Michelle Watt/Courtesy of the artist
Saxophonist Jesse Davis performs at Smalls Jazz Club in New York.
Saxophonist Jesse Davis performs at Smalls Jazz Club in New York. Michelle Watt/Courtesy of the artist
Many jazz musicians, the kind who wear jackets and ties on stage, are often carelessly referred to as playing bebop. In reality most of them are post-boppers, who build on that dynamic style that burst forth after World War II, without bringing it back in pure form. It's the rare modernist who gets an authentic bebop sound on alto saxophone, who catches some of the raw explosiveness and rapid-fire grace of jazz god Charlie Parker. And then there's Jesse Davis.
Charlie Parker never recorded the 1945 ballad "I'll Close My Eyes," but Davis' version made me check. His bluesy rasp is straight out of Parker's playbook. Ditto the way he strings unlikely notes into a pretty melody, his double-time precision and left-field quotations from other tunes. But Davis speaks that style like a native language; he makes it his own.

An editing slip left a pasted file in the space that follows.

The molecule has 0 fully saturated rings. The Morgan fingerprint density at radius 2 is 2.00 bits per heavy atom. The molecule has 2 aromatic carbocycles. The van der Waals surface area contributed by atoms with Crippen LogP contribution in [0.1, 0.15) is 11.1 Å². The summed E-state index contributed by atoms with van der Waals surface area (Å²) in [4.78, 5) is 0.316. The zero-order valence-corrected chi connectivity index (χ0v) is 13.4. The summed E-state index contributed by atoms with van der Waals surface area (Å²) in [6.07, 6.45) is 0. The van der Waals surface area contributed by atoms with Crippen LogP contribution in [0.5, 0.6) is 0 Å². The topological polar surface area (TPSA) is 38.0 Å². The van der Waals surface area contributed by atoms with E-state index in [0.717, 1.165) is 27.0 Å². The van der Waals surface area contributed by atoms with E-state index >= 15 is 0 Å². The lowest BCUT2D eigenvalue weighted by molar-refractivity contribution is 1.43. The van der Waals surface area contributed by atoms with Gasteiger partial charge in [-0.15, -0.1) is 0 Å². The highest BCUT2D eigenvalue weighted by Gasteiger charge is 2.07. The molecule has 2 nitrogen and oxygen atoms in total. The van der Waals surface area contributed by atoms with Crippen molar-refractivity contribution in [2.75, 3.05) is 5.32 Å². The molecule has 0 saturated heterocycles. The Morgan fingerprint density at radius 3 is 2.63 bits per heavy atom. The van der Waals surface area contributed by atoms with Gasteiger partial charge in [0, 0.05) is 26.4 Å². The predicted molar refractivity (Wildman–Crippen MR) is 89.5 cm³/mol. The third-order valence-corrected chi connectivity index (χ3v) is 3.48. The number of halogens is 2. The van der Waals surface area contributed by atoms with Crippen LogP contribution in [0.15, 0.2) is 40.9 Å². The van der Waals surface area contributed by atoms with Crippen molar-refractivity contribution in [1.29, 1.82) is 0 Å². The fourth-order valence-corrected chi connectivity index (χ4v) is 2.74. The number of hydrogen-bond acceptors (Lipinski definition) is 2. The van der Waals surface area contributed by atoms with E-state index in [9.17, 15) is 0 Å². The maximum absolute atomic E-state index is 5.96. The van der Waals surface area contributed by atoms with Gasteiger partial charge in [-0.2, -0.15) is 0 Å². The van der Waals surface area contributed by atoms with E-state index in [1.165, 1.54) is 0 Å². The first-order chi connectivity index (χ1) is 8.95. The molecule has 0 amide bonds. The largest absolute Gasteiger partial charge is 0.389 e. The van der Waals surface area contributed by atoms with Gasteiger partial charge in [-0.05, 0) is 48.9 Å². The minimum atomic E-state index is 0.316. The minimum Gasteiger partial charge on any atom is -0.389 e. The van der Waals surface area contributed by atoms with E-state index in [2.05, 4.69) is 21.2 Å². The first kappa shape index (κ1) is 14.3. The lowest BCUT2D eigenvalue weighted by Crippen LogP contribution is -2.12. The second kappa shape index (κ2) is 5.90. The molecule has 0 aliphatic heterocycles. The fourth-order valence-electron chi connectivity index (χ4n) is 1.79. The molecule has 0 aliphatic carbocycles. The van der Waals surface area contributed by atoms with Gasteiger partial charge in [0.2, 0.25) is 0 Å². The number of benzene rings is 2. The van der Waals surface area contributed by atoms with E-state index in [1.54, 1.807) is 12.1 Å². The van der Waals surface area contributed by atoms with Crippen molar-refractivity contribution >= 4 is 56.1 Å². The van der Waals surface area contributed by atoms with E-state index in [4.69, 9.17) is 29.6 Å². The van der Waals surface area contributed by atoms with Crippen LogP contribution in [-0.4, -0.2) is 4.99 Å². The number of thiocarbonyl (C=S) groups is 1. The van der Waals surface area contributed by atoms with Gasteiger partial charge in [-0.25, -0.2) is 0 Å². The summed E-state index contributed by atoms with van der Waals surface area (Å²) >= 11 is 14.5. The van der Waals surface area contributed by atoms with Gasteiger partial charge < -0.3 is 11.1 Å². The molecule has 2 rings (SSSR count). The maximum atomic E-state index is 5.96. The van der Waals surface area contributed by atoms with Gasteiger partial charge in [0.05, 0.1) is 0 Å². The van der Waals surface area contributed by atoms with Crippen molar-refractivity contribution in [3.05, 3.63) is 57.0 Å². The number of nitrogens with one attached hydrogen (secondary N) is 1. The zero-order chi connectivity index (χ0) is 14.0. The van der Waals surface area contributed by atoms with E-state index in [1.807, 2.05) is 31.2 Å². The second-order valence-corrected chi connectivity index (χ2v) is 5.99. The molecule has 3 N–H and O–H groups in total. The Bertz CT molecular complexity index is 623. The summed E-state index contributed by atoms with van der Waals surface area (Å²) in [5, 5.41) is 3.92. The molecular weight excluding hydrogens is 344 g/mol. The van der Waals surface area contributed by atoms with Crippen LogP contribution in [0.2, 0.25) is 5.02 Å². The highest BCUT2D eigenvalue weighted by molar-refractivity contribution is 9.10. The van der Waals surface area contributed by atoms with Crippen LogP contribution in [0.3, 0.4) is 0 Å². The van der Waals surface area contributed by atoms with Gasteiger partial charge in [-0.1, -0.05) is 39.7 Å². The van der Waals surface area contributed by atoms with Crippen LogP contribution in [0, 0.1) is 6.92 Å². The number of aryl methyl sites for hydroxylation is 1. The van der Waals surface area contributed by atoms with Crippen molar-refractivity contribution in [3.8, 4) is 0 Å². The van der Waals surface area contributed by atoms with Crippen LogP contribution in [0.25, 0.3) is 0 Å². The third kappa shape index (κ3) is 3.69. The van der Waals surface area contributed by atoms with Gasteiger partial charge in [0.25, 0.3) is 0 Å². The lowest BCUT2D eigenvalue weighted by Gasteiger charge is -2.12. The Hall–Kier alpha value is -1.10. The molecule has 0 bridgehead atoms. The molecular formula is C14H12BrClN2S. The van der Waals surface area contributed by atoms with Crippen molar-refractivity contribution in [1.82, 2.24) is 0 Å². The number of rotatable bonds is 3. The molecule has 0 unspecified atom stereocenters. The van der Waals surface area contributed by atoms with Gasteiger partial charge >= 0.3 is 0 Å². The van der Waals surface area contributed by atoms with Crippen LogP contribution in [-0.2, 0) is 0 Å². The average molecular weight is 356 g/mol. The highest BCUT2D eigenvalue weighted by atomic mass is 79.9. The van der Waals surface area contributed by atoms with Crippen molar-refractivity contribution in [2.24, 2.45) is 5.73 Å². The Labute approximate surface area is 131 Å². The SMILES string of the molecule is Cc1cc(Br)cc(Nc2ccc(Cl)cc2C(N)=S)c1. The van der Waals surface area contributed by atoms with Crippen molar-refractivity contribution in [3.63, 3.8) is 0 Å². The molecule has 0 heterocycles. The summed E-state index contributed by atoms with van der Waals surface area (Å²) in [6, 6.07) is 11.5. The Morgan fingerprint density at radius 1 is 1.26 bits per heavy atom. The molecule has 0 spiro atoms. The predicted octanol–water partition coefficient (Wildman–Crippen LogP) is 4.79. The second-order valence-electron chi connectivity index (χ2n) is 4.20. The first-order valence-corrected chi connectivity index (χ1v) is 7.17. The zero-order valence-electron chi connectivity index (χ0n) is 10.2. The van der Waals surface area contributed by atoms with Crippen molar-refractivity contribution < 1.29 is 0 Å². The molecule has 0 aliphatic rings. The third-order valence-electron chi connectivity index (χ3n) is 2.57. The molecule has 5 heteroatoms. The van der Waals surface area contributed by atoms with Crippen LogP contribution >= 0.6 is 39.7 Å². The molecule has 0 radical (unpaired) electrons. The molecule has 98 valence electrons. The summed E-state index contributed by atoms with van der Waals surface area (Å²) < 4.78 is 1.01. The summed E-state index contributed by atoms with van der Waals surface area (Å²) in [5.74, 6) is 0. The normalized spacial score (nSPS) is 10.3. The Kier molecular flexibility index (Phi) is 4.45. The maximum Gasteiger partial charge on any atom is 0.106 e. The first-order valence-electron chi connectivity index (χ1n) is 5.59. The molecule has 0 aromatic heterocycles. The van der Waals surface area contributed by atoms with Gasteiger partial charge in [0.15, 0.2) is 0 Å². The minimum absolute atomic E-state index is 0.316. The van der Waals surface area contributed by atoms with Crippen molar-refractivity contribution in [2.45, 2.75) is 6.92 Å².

This music appears on the Jesse Davis Quintet's album Live at Smalls, Smalls being New York's other basement jazz club on (or just off) Seventh Avenue South, two minutes from the Village Vanguard. Davis' music is very New York, even if he came out of New Orleans, city with its own bebop tradition, personified by Davis' teacher, Ellis Marsalis. But there are also traces of earlier jazz in Davis' approach. There's a bit of swing altoist Benny Carter in the way he caresses a ballad, and Davis' tune "Piece of the Apple" is a revamped "Sweet Georgia Brown." On trumpet is his old colleague from the Lincoln Center Jazz Orchestra, Ryan Kisor.
Giving venerable tunes a face-lift is part of what jazz is about: It's an ongoing mix of old and new ingredients. Davis is no antiquarian; he brought a couple more contemporary-sounding tunes, including "Journey From the Lighthouse." His bassist, Peter Washington, and drummer, Billy Drummond, are two esteemed modernists who've been meeting in studios and on bandstands for more than 20 years.
The least known player in his quintet is pianist Spike Wilner, who runs the club where the music was recorded, and the label, Smalls Live, that put it out. I get skeptical when the guy who signs the checks joins the band, but Wilner and Davis go way back, and the pianist acquits himself well, joining in the quotation games. Jesse Davis' Live at Smalls features unedited tunes running 10 or 20 minutes, with applause and introductions left in — verite touches that don't wear so well on repeated listening. But the album is a good portrait of high-level nightclub jazz in our time.